Safety in the workplace is the most important feature for employees and employers throughout Australia. It doesn’t really matter how passionate they are about their job or business. The end goal is to make a living and build your income for family and/or retirement. Therefore, to ensure one makes it to retirement workplace safety in Australia is essential.
Throughout this article we will look at the different aspects of safety. Whether it simply respecting others and their right to a safe environment or a more formal legislated responsibility.
Who is responsible for workplace safety
There is a relative simple answer to this, which is “everyone is responsible for safety in the workplace”. It sounds a little simplistic but it’s very true. On a more formal note, relevant national and state based legislation also identifies people who have a little more responsibility than others.
Much of this legislation has evolved from workplace accidents that have occurred causing occupants and employees harm or even death. It is a fact of life that not everyone can be trusted to keep others safe, so this is where legislation is important. Providing a work environment that is safe in line with community expectations.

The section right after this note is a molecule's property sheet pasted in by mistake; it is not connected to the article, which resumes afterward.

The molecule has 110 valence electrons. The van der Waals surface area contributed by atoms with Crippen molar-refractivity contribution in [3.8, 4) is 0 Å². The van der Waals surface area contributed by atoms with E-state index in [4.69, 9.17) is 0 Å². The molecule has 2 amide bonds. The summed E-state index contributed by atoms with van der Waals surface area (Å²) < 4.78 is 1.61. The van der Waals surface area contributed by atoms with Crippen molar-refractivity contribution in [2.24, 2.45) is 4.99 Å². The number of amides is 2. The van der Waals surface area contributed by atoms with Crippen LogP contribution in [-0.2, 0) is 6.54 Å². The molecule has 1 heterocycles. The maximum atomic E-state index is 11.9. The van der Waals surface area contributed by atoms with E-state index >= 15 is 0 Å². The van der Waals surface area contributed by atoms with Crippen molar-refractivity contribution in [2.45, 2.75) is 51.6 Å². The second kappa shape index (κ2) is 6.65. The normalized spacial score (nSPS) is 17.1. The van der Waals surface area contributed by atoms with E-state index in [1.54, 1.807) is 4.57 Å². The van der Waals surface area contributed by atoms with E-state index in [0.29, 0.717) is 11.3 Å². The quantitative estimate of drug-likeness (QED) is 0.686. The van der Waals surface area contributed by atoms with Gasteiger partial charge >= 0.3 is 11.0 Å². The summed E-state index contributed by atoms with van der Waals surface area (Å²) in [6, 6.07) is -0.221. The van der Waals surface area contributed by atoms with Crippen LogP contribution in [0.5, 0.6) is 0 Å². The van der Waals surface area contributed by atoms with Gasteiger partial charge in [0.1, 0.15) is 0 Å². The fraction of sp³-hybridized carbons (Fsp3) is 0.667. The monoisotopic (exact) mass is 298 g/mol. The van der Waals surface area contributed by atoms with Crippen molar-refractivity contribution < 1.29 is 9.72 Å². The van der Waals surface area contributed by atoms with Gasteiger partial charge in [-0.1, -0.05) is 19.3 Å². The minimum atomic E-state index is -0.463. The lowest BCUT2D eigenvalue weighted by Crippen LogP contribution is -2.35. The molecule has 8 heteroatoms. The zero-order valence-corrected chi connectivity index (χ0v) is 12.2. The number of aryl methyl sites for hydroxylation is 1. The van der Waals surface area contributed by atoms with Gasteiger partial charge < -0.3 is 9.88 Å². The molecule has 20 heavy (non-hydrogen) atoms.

When a workplace accident is investigated inspectors and other authorities will look at the systems of work and the way they have been implemented in an organisation. This will not only include the way an item was used but the documentation and training that was provided to maintain a safe working environment for all.
It probably should be mentioned here that not all risks can be mitigated, so on occasions risk treatment processes might be put in place to further reduce the risk.
Workplace safety legislation
We have looked at how workplace safety legislation is required to ensure that every one, no matter their attitude towards safety, meets certain standards in line with community expectations.
There may be a number of Acts, Regulations and Australian Standards designed specifically to provide safety in the workplace. Even so, many Acts outside of these provide specific actions by individuals or organisations to ensure risks are minimised. Even though they aren’t provided for the sole purpose of safety.